Diary of a Chambermaid Blu-ray Review

  • Actors: Léa Seydoux, Vincent Lindon, Clotilde Mollet, Herve Pierre, Mélodie Valemberg
  • Director: Benoit Jacquot
  • Producer: Jean-Pierre Guérin
  • Format: AC-3, Dolby, Subtitled, Widescreen
  • Language: French
  • Subtitles: English
  • Region: Region A/1
  • Aspect Ratio: 2.35:1
  • Number of discs: 1
  • Rated:
    Not Rated
  • Studio: Sony Pictures Home Entertainment
  • Release Date: October 4, 2016
  • Run Time: 96 minutes

        This is the third time that Octave Mirbeau’s novel has been adapted to the screen, and the casting of Léa Seydoux (Blue is the Warmest Color) seemed fitting for a movie delving into the sexual fetishism of a French chambermaid during the turn of the century. And while Seydoux certainly gives a performance every bit as captivating as others before, having seen her recently in far more shocking films makes this film appear sanitized by comparison. This is not helped by filmmaker Benoît Jacquot’s decision to veer away from the edgy elements in the storyline popularized by previous versions.

        The film follows a young Parisian chambermaid named Célestine (Seydoux) after she is assigned to a post at a home in the provinces, scandalized by her sexual promiscuity within her former house of employment. Immediately resentful of her employer and all around her, Célestine fulfills her duty with an attitude and constant remarks muttered under breath, forced to put up with the vigilant mistress (Clotilde Mollet) and her groping husband (Hervé Pierre). The only allies that she may find are her fellow servants, the cook and the gardener.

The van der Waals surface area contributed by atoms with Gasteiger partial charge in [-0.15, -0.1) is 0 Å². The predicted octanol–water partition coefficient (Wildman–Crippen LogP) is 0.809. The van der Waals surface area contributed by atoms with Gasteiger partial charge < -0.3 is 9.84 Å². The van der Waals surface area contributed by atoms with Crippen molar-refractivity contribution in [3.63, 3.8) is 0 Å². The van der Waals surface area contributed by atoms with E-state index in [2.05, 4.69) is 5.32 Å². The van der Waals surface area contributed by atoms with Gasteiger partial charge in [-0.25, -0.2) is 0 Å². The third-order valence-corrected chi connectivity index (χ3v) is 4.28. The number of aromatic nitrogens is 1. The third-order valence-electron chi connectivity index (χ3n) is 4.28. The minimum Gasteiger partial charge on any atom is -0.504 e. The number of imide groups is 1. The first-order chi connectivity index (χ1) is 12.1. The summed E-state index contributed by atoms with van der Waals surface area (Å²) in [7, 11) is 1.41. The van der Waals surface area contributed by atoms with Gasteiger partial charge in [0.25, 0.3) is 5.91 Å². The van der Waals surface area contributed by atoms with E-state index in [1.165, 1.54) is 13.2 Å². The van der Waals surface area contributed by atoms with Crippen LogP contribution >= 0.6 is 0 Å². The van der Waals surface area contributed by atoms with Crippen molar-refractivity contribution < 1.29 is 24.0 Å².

Célestine takes a special interest in the gardener, Joseph (Vincent Lindon), perhaps merely because he is the only man not making sexual advances towards her. Or, even more disturbingly, she could be attracted to him for his angry and spiteful worldviews, which include outright anti-Semitism. While I am sure this has some significance within the source material, the animosity towards Jewish people seemed a bizarrely unrelated addition in Jacquot’s film.

        Something seems to be missing from the film, even though all that is presented has a technical excellence which is worth mentioning. The film looks right, and Seydoux gives a performance that never feels off-key, but the movie never engages the way that it should. Instead of joining the great filmmakers before him, who each put their distinct stamp on this narrative, Jacquot has made a surprisingly dull and unnecessary adaptation.

        The special features include a making-of featurette and the theatrical trailer.
Entertainment Value: 4.5/10
Quality of Filmmaking: 6.5/10
Historical Significance:  4/10
Special Features: 3.5/10

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